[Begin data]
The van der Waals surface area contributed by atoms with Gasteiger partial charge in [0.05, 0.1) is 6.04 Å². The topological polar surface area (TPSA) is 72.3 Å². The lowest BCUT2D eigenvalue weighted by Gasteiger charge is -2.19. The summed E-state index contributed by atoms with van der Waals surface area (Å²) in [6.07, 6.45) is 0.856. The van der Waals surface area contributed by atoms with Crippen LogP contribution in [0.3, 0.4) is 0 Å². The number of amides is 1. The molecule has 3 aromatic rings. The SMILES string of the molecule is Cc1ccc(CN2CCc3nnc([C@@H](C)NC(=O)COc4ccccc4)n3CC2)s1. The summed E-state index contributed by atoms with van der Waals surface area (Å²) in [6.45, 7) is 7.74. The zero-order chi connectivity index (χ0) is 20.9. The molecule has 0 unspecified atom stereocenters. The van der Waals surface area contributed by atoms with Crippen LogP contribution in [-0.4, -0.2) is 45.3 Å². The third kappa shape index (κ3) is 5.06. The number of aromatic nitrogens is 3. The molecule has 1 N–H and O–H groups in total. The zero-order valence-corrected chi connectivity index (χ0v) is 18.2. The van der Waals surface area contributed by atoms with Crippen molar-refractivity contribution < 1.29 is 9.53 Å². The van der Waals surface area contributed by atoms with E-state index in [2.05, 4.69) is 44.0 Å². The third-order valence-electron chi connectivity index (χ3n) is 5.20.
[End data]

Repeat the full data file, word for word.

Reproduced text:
The van der Waals surface area contributed by atoms with Gasteiger partial charge in [0.05, 0.1) is 6.04 Å². The topological polar surface area (TPSA) is 72.3 Å². The lowest BCUT2D eigenvalue weighted by Gasteiger charge is -2.19. The summed E-state index contributed by atoms with van der Waals surface area (Å²) in [6.07, 6.45) is 0.856. The van der Waals surface area contributed by atoms with Crippen LogP contribution in [0.3, 0.4) is 0 Å². The number of amides is 1. The molecule has 3 aromatic rings. The SMILES string of the molecule is Cc1ccc(CN2CCc3nnc([C@@H](C)NC(=O)COc4ccccc4)n3CC2)s1. The summed E-state index contributed by atoms with van der Waals surface area (Å²) in [6.45, 7) is 7.74. The zero-order chi connectivity index (χ0) is 20.9. The molecule has 0 unspecified atom stereocenters. The van der Waals surface area contributed by atoms with Crippen LogP contribution in [-0.4, -0.2) is 45.3 Å². The third kappa shape index (κ3) is 5.06. The number of aromatic nitrogens is 3. The molecule has 1 N–H and O–H groups in total. The zero-order valence-corrected chi connectivity index (χ0v) is 18.2. The van der Waals surface area contributed by atoms with Crippen molar-refractivity contribution < 1.29 is 9.53 Å². The van der Waals surface area contributed by atoms with E-state index in [2.05, 4.69) is 44.0 Å². The third-order valence-electron chi connectivity index (χ3n) is 5.20.